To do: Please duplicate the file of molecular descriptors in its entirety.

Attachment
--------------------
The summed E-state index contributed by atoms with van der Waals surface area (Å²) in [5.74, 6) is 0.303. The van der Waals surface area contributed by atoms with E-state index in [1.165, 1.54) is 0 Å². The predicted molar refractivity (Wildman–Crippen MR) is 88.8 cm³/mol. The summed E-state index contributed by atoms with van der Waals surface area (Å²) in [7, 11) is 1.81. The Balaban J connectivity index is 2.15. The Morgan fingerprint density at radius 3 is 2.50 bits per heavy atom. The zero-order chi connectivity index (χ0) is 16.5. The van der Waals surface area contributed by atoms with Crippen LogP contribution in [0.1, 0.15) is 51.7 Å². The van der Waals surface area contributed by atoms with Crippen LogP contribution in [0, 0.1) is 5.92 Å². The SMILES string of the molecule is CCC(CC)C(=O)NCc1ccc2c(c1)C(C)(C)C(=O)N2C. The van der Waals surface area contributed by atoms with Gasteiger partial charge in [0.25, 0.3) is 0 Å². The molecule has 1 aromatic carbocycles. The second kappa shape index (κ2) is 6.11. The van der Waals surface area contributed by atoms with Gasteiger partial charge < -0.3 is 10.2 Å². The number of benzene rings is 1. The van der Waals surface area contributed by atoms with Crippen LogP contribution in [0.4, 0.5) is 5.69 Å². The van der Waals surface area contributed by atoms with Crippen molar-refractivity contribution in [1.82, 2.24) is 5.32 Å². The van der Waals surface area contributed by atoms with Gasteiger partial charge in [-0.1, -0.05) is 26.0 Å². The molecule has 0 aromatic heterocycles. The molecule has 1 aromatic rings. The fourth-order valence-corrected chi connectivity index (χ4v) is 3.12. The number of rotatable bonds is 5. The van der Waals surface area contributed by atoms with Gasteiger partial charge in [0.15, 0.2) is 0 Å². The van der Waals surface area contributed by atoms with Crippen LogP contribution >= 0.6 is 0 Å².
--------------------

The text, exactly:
The summed E-state index contributed by atoms with van der Waals surface area (Å²) in [5.74, 6) is 0.303. The van der Waals surface area contributed by atoms with E-state index in [1.165, 1.54) is 0 Å². The predicted molar refractivity (Wildman–Crippen MR) is 88.8 cm³/mol. The summed E-state index contributed by atoms with van der Waals surface area (Å²) in [7, 11) is 1.81. The Balaban J connectivity index is 2.15. The Morgan fingerprint density at radius 3 is 2.50 bits per heavy atom. The zero-order chi connectivity index (χ0) is 16.5. The van der Waals surface area contributed by atoms with Crippen LogP contribution in [0.1, 0.15) is 51.7 Å². The van der Waals surface area contributed by atoms with Crippen LogP contribution in [0, 0.1) is 5.92 Å². The SMILES string of the molecule is CCC(CC)C(=O)NCc1ccc2c(c1)C(C)(C)C(=O)N2C. The van der Waals surface area contributed by atoms with Gasteiger partial charge in [0.25, 0.3) is 0 Å². The molecule has 1 aromatic carbocycles. The second kappa shape index (κ2) is 6.11. The van der Waals surface area contributed by atoms with Gasteiger partial charge < -0.3 is 10.2 Å². The number of benzene rings is 1. The van der Waals surface area contributed by atoms with Crippen LogP contribution in [0.4, 0.5) is 5.69 Å². The van der Waals surface area contributed by atoms with Crippen molar-refractivity contribution in [1.82, 2.24) is 5.32 Å². The van der Waals surface area contributed by atoms with Gasteiger partial charge in [-0.1, -0.05) is 26.0 Å². The molecule has 0 aromatic heterocycles. The molecule has 1 aromatic rings. The fourth-order valence-corrected chi connectivity index (χ4v) is 3.12. The number of rotatable bonds is 5. The van der Waals surface area contributed by atoms with Gasteiger partial charge in [0.15, 0.2) is 0 Å². The van der Waals surface area contributed by atoms with Crippen LogP contribution >= 0.6 is 0 Å².